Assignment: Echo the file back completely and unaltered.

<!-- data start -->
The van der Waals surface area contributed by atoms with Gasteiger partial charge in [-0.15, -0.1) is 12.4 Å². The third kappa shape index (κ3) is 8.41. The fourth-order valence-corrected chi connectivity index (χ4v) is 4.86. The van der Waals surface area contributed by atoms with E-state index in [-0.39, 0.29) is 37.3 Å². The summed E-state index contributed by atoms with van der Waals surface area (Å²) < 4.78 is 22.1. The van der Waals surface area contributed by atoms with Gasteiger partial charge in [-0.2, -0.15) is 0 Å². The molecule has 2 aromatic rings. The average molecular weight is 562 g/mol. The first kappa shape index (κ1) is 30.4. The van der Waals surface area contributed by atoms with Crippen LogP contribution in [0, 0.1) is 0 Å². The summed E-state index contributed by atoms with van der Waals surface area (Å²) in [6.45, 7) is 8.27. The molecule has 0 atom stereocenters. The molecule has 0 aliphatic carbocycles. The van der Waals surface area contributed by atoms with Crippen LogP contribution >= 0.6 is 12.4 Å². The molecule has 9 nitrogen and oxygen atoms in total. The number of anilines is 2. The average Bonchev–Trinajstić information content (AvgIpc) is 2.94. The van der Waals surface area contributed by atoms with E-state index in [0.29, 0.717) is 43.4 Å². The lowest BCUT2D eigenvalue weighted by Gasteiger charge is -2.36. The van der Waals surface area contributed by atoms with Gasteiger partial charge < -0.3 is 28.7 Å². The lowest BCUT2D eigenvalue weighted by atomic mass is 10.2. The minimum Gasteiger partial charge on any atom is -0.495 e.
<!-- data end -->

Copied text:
The van der Waals surface area contributed by atoms with Gasteiger partial charge in [-0.15, -0.1) is 12.4 Å². The third kappa shape index (κ3) is 8.41. The fourth-order valence-corrected chi connectivity index (χ4v) is 4.86. The van der Waals surface area contributed by atoms with E-state index in [-0.39, 0.29) is 37.3 Å². The summed E-state index contributed by atoms with van der Waals surface area (Å²) < 4.78 is 22.1. The van der Waals surface area contributed by atoms with Gasteiger partial charge in [-0.2, -0.15) is 0 Å². The molecule has 2 aromatic rings. The average molecular weight is 562 g/mol. The first kappa shape index (κ1) is 30.4. The van der Waals surface area contributed by atoms with Crippen LogP contribution in [0, 0.1) is 0 Å². The summed E-state index contributed by atoms with van der Waals surface area (Å²) in [6.45, 7) is 8.27. The molecule has 0 atom stereocenters. The molecule has 0 aliphatic carbocycles. The van der Waals surface area contributed by atoms with Crippen LogP contribution >= 0.6 is 12.4 Å². The molecule has 9 nitrogen and oxygen atoms in total. The number of anilines is 2. The average Bonchev–Trinajstić information content (AvgIpc) is 2.94. The van der Waals surface area contributed by atoms with E-state index in [0.29, 0.717) is 43.4 Å². The lowest BCUT2D eigenvalue weighted by Gasteiger charge is -2.36. The van der Waals surface area contributed by atoms with Gasteiger partial charge < -0.3 is 28.7 Å². The lowest BCUT2D eigenvalue weighted by atomic mass is 10.2. The minimum Gasteiger partial charge on any atom is -0.495 e.